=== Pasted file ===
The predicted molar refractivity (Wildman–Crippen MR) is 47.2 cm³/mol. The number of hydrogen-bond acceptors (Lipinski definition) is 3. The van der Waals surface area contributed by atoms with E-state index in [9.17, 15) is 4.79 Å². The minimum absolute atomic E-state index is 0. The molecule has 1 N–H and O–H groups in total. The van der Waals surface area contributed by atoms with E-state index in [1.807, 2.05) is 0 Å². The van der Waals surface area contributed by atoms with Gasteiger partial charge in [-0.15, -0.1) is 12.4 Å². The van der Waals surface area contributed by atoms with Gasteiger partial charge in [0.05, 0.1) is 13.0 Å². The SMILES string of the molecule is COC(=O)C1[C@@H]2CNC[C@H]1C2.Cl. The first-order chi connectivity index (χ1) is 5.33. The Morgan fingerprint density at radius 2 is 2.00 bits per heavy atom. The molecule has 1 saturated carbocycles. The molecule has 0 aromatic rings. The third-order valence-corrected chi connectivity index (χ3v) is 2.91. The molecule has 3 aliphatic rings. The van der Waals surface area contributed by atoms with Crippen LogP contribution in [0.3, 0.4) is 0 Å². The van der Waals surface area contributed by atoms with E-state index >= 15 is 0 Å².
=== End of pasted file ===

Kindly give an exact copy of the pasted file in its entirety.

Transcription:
The predicted molar refractivity (Wildman–Crippen MR) is 47.2 cm³/mol. The number of hydrogen-bond acceptors (Lipinski definition) is 3. The van der Waals surface area contributed by atoms with E-state index in [9.17, 15) is 4.79 Å². The minimum absolute atomic E-state index is 0. The molecule has 1 N–H and O–H groups in total. The van der Waals surface area contributed by atoms with E-state index in [1.807, 2.05) is 0 Å². The van der Waals surface area contributed by atoms with Gasteiger partial charge in [-0.15, -0.1) is 12.4 Å². The van der Waals surface area contributed by atoms with Gasteiger partial charge in [0.05, 0.1) is 13.0 Å². The SMILES string of the molecule is COC(=O)C1[C@@H]2CNC[C@H]1C2.Cl. The first-order chi connectivity index (χ1) is 5.33. The Morgan fingerprint density at radius 2 is 2.00 bits per heavy atom. The molecule has 1 saturated carbocycles. The molecule has 0 aromatic rings. The third-order valence-corrected chi connectivity index (χ3v) is 2.91. The molecule has 3 aliphatic rings. The van der Waals surface area contributed by atoms with Crippen LogP contribution in [0.3, 0.4) is 0 Å². The van der Waals surface area contributed by atoms with E-state index >= 15 is 0 Å².